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Redefining “Immigrants”: The Transmigrant Educational Experience of 1.5-Generation Chinese youth

  • Author(s): Liu, Xiangyan
  • Advisor(s): Gordon, June A
  • et al.
Abstract

Through the intersection of immigrant education, diaspora studies, theories on transnational migration and transnational social field, this dissertation investigates the variation within the Chinese immigrant community and nuances resulting from the interplay between immigration and education in the United States. The group of 1.5-generation youth is defined as those born in Mainland China (i.e., excluding Taiwan, Hong Kong, and Macau) who immigrated to the United States before the age of 13, having had some schooling in China.

The research for the dissertation came in two phases: Phase I was conducted in San Francisco in 2010-2013 and was followed by Phase II in Silicon Valley in 2013-2015. In total, 60 people were chosen to participate in the research. It combines an ethnographic approach with narrative inquiry and includes extensive use of the Internet, leading to a redefinition of the research field and traditional boundaries between researcher and participants. Cyberspace has been an essential tool in providing a more thorough examination and analysis of the responses from these youth. Extensive data analysis for Phase I generated four main themes: 1/ changing perceptions of U.S. schooling; 2/ belonging to two countries; 3/ communicating globally; and 4/ a desire for insular grouping. In Phase II, three main themes were generated: 1/ variation in backgrounds of Chinese immigrant families; 2/ youth’s perceptions on transmigrant status; and, 3/ parents’ educational aspirations and desires.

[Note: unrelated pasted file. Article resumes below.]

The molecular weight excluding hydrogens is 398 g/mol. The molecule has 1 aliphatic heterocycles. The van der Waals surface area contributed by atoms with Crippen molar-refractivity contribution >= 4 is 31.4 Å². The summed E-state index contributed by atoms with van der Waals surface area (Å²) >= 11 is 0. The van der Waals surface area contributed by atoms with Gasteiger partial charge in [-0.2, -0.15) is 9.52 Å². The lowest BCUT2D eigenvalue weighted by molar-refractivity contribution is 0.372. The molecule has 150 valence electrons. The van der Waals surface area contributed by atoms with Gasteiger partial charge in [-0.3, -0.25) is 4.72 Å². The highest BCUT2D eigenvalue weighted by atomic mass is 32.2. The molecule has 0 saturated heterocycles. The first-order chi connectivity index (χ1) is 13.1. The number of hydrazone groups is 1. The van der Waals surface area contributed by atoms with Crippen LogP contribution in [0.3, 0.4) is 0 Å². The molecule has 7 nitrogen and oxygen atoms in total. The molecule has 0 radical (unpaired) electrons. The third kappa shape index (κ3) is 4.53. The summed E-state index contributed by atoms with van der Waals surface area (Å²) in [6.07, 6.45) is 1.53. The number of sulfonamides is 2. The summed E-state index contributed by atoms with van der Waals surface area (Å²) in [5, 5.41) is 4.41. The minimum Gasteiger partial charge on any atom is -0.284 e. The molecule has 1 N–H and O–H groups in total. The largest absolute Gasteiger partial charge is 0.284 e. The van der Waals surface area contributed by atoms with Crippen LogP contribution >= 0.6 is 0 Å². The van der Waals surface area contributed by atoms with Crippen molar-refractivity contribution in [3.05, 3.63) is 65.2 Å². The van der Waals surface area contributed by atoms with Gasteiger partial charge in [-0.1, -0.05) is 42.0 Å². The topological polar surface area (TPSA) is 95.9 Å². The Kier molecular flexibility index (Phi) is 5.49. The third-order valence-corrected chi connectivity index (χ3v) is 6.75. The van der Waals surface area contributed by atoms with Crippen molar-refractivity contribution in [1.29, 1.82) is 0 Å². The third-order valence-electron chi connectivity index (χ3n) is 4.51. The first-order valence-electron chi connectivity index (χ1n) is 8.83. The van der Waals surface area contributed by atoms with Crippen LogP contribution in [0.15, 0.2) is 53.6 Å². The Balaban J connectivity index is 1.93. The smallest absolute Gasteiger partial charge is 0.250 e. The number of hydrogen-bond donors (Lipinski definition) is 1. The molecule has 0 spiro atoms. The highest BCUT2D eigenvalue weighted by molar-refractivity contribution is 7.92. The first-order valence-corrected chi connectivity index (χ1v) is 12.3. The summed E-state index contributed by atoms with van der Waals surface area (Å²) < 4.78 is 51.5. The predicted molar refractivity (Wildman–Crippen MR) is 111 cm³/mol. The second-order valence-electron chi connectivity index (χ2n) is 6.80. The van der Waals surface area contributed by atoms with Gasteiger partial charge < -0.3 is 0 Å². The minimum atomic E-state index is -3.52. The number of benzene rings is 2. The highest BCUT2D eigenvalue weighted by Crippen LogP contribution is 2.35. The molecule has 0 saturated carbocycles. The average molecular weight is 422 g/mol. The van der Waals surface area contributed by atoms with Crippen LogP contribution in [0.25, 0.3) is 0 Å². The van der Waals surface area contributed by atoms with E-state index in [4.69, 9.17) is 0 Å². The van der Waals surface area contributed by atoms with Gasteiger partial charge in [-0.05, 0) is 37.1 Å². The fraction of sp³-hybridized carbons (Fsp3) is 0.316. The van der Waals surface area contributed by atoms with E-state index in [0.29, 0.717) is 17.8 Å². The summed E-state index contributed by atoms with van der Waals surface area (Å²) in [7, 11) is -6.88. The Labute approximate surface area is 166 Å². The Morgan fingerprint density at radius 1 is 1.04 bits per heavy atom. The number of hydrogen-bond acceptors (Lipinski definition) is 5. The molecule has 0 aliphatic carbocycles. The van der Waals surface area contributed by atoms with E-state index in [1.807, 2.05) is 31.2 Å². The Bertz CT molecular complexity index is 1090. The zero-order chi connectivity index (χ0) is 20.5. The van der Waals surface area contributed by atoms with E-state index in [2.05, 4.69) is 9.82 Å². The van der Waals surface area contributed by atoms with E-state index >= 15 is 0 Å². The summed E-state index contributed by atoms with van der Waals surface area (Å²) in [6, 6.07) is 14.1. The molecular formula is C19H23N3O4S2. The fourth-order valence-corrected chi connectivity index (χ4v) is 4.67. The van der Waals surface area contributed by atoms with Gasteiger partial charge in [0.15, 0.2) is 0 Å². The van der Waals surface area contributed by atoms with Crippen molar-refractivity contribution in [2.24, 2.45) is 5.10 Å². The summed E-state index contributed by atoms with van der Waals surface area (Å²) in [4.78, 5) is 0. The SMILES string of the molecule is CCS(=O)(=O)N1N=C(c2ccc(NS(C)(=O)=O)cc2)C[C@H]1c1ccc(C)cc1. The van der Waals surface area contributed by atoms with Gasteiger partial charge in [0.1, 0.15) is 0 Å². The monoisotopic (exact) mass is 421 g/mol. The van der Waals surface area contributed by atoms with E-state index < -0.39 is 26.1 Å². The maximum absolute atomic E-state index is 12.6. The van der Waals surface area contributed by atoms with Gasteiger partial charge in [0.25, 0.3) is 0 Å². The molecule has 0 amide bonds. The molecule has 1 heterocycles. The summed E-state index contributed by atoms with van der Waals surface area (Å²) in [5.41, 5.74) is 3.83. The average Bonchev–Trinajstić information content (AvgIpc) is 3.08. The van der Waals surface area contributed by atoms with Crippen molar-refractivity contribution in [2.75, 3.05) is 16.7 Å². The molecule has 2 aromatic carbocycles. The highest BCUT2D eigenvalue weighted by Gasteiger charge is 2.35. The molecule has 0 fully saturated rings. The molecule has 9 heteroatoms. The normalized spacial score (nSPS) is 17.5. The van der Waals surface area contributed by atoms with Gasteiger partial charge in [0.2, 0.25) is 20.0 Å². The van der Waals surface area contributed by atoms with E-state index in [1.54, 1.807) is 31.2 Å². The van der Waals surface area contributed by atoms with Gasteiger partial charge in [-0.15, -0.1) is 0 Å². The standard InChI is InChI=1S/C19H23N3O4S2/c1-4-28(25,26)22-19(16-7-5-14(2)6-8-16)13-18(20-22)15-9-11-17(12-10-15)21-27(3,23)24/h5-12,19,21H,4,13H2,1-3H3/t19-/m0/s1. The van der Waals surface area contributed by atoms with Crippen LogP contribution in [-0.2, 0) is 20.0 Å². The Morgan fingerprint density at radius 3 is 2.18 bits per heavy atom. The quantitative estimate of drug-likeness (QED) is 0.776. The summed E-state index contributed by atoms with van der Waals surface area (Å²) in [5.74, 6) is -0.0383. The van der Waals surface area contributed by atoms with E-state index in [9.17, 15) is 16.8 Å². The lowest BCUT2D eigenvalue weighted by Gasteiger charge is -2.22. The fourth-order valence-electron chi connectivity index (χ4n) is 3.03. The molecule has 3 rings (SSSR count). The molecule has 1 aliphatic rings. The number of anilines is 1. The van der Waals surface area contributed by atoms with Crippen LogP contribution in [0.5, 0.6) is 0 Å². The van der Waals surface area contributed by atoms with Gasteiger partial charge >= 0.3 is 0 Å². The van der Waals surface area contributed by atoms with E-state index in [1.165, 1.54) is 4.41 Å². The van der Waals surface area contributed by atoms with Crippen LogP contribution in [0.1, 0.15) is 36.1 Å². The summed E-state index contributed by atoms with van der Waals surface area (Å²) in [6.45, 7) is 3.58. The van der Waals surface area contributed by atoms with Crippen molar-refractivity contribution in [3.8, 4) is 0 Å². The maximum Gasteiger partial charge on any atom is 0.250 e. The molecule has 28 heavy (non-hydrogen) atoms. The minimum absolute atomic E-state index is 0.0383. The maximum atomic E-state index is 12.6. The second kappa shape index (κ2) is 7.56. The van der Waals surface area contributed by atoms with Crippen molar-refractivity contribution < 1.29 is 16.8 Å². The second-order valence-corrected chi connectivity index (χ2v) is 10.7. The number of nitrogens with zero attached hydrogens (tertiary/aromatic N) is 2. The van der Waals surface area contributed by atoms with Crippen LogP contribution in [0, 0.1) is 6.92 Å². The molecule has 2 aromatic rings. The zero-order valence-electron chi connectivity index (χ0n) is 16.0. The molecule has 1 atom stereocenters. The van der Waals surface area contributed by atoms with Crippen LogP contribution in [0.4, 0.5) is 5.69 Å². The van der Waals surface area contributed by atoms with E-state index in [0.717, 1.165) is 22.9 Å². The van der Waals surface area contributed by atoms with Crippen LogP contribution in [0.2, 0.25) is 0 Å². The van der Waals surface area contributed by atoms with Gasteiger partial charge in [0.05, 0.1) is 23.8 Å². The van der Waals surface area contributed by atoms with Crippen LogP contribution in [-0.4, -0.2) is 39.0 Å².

This research focusing on the educational experiences of contemporary 1.5-generation Chinese youth compels us to rethink the complexity of diaspora, immigration, education and the interplay of historical, cultural, social, political and economic factors. Perspectives offered by the youth, their parents, and school educators provide alternative lenses through which we can interrogate differences between the mentalities held by a range of Chinese recent immigrant families. Hopefully the nuanced findings from this research will enable us to critically redefine the term “immigrant” in the context of globalization and transnationalism.

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